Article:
The women's Olympic triathlon finished with a sprint, and the winner was decided by a photograph. Switzerland's Nicola Spirig won the gold medal despite clocking the exact same time of 1 hour 59 minute and 48 second as the now silver medalist Sweden's Lisa Norden. Both women sprinted across the finish line at the same time, but after several minutes of discussion, the photograph showed Spirig as the winner.
The race delivered on the hype of being one of the most competitive triathlon of all time. It was a battle among all the women during the swim and the bike. Spirig was actually 18th at the end of the swim, but started to catch up on the bike, and then was leading the pack by the run. It came down to a final six during the run with Spirig, Norden, Australia's Erin Desham, American Sarah Groff, Great Britain's Helen Jenkins, and New Zealand's Andrea Hewitt.
When there were 50 meters to go, Spirig broke away, and it seemed like victory was locked in. But Norden burst into a sprint and chased down Spirig right to the finish. The Australian Erin Desham took the bronze, and American Sarah Groff settled for fourth place.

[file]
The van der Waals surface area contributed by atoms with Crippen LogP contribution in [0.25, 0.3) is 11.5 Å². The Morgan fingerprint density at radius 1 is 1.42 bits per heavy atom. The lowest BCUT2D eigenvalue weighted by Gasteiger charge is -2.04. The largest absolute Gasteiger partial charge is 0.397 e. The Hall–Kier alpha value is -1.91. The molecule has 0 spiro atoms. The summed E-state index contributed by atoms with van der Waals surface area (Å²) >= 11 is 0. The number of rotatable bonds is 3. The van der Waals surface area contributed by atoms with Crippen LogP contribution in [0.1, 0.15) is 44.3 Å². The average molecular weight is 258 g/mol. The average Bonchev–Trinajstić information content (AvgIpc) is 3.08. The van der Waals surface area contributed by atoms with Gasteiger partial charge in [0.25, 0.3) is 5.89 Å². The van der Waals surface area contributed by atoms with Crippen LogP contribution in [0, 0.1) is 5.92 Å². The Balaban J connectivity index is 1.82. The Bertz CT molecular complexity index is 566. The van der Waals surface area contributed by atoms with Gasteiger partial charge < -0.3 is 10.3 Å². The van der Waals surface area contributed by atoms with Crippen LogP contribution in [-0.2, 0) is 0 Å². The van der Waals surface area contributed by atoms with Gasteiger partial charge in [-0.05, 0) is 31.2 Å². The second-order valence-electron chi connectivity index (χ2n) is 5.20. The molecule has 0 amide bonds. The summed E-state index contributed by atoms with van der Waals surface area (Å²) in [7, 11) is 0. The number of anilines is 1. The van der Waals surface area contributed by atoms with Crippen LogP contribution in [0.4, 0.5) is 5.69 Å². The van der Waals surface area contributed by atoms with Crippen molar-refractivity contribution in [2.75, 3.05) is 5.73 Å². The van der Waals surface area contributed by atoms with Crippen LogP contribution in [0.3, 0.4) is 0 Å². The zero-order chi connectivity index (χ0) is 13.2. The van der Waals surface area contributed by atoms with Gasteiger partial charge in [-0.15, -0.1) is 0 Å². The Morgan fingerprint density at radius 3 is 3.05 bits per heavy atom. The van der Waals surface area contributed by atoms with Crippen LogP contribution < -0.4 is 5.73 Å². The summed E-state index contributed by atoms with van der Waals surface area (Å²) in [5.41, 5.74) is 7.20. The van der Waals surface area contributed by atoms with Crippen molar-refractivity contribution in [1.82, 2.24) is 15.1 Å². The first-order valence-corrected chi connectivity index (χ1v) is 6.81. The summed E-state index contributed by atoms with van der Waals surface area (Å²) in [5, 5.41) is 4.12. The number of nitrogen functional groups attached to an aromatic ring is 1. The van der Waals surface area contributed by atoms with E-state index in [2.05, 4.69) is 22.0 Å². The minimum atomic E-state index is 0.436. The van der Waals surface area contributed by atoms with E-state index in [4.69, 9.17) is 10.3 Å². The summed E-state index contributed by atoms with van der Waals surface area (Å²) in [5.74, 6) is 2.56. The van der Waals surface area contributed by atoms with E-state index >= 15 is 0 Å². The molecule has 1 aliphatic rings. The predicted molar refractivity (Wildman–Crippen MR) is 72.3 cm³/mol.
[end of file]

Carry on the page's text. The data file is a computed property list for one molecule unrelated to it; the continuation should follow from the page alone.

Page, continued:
After Norden discovered she came in second, she commented, "I hoped maybe I just got my chest out there. Guess I need bigger boobs for next year." That is a physical advantage that rarely is explored among athletes, and I wonder if my own beer gut would aid in photo finishes.
The gold medal favourite Great Britain's Helen Jenkins came in fifth place. It was known beforehand that almost anyone had a shot to win the race, but Great Britain had high hope she'd bring home the gold. The triathlon has exploded in popularity in Great Britain, but unfortunately, they'll now have to wait for the men's triathlon to possibly get their first Olympic medal in the sport. Jenkins pulled off a gritty performance that she should be proud of, because it was later discovered she has been struggling with a knee injury for the last month. Jenkins was in contention for most of the race, but the last stretch of the run proved to be too much for her knee.
Canada's Paula Findlay returned from an injured hip that knocked her out for a year and also out of the number one world ranking. The Olympics is a hard place to make a comeback, and Findlay appeared to not be fully healed as she finished last. Findlay was heartbroken and apologized to her country, but as a fellow Canadian, a world class athlete who gutted out an injury to finish a grueling race doesn't need to apologize to someone who sits on his ass and cheers her on.
Spirig won a hard fought race in the most spectacular fashion possible. She is also very thankful we have that invention known as the camera.
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(Image courtesy of NBC)